By Rebecca Bulnes
By Laurie Charles
By Chuck Strouse
By Lee Zimmerman
By Laurie Charles
By Falyn Freyman
By Hans Morgenstern
White girl rappers are a tough sell. Ask Uffie, Kreayshawn, and Iggy Azalea. But Kitty Pryde, a Daytona Beach native, is different. Rapping about Justin Bieber, bad-boy crushes, and Bud Light and lime, she gets plenty of hate, but critics love her too. With major acclaim from publications such as Vice, Fader, and even the New York Times, she might just be the next big thing.
We spoke to Pryde over the phone. And when we dialed her number, a voice came over the line telling us to "enjoy this ringback tone while you wait to be connected." We hoped it would be Bieber's latest single, "Boyfriend." But we should have expected more from Pryde, who always seems to keep us guessing.
New Times: By the way, I like your classical music ringback tone. It's very classy.
Kitty Pryde: Aw, it was an accident. [Laughs.]
When I heard it going off, I thought it was going to be a Justin Bieber song.
Oh God. It used to be Talking Heads. But then it expired, and they won't let me take off the classical one unless I buy another one. So I'm just trying to decide.
You've embraced stuff like Tumblr. And Vice even called your music "Tumblr Wave." Is the way you communicate and release your music really important to you?
People make it out to be like this part of my life that I'm always online, always on my blog. But it's really not true at all. So people kind of blew my whole Tumblr thing out of proportion. And people really are not about Tumblr Wave. The big hip-hop heads are really upset at that name and [they're saying], "I can't believe this is becoming a genre." And I'm like, "Well, sorry." I think it's important with my music. But it's not like my life revolves around Tumblr like everyone says it does.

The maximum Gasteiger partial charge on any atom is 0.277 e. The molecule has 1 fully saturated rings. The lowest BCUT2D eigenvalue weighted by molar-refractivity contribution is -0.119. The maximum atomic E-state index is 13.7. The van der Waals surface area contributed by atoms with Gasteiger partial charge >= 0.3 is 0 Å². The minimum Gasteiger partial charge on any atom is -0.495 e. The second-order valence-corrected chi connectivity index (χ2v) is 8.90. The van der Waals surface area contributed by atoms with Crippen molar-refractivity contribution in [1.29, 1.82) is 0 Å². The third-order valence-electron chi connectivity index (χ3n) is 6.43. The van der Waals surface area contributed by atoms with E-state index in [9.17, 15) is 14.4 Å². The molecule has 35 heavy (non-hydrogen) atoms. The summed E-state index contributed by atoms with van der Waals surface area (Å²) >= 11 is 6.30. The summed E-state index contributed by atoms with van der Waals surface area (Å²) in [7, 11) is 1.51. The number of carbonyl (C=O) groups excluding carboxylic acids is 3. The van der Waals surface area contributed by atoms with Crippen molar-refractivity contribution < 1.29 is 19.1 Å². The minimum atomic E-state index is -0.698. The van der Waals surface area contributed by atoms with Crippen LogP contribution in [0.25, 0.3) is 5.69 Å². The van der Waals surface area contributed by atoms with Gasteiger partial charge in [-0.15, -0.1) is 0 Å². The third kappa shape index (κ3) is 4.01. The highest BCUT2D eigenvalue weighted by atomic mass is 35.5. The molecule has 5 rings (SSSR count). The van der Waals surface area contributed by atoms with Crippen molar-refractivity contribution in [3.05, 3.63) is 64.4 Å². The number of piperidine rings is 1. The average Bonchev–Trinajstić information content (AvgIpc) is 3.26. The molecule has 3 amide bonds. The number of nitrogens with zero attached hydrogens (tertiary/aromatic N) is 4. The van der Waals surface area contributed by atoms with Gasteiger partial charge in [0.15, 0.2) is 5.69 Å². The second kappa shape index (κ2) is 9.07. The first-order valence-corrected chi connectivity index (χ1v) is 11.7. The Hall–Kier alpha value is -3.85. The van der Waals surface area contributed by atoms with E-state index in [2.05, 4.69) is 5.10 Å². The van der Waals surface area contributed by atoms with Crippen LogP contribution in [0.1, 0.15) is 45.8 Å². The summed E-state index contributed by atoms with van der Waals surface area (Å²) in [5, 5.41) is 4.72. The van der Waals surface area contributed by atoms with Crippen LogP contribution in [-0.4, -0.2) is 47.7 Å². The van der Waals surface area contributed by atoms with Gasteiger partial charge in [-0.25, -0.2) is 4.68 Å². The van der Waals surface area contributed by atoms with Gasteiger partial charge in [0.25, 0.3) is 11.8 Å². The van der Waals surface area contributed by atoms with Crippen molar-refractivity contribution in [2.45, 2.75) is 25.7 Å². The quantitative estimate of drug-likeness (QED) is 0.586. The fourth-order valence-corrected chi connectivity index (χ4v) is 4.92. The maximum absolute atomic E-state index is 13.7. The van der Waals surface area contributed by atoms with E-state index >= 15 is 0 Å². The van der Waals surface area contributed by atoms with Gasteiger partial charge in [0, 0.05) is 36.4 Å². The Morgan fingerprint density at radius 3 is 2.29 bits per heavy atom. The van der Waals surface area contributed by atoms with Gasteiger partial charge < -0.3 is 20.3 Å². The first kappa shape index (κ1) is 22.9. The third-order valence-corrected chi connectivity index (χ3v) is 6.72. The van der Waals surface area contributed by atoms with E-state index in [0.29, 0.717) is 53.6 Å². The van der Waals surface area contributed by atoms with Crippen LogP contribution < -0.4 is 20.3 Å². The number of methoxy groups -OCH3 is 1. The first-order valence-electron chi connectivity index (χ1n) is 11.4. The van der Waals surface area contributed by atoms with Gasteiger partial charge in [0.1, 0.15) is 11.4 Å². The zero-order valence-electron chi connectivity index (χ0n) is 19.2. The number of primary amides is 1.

People are connecting with you likely because you don't try to pretend to be somebody you aren't. You are very forward, and you communicate the way girls your age communicate.
I mean, I hope so. That's kind of the point. I think that the one thing that's making people really upset is that I'm not a conventional rapper. When I'm called a rapper, people get mad and say, "She's not a rapper." And I'm like, "Well, why can't I be?" I mean, I thought the whole point of hip-hop was keeping it real. And I don't really have drugs and sex to be talking about, so I just kinda talk about having crushes on boys, and I thought that was keeping it real. I hope people can relate to it.
Your age is a bit of a mystery. Everybody can agree you're probably under 21. I'm not even gonna ask, because I think I know the answer and you're not gonna tell me anyway. Do you think that's half the fun of it?
That's all of the fun of it. I think it's hilarious because, I mean, it's really obvious. And everybody knows that everything that happens in my life, I write it down on my blog. It's somewhere on the Internet. I'm definitely way under 21. So, yeah, I'm not secretly some adult performance artist or anything.
A lot of people think you're as young as 13.
Oh my God, that's ridiculous.
You write all your own material, right?
Oh, of course, yeah. I wish someone would ask me, because I want everyone to know. If it sucks, it's because I'm personally sucking. And if you hate it, it's all me. There's nobody revising my lyrics or anything. I literally just write them all myself. It's not like there's some big media conglomerate behind me.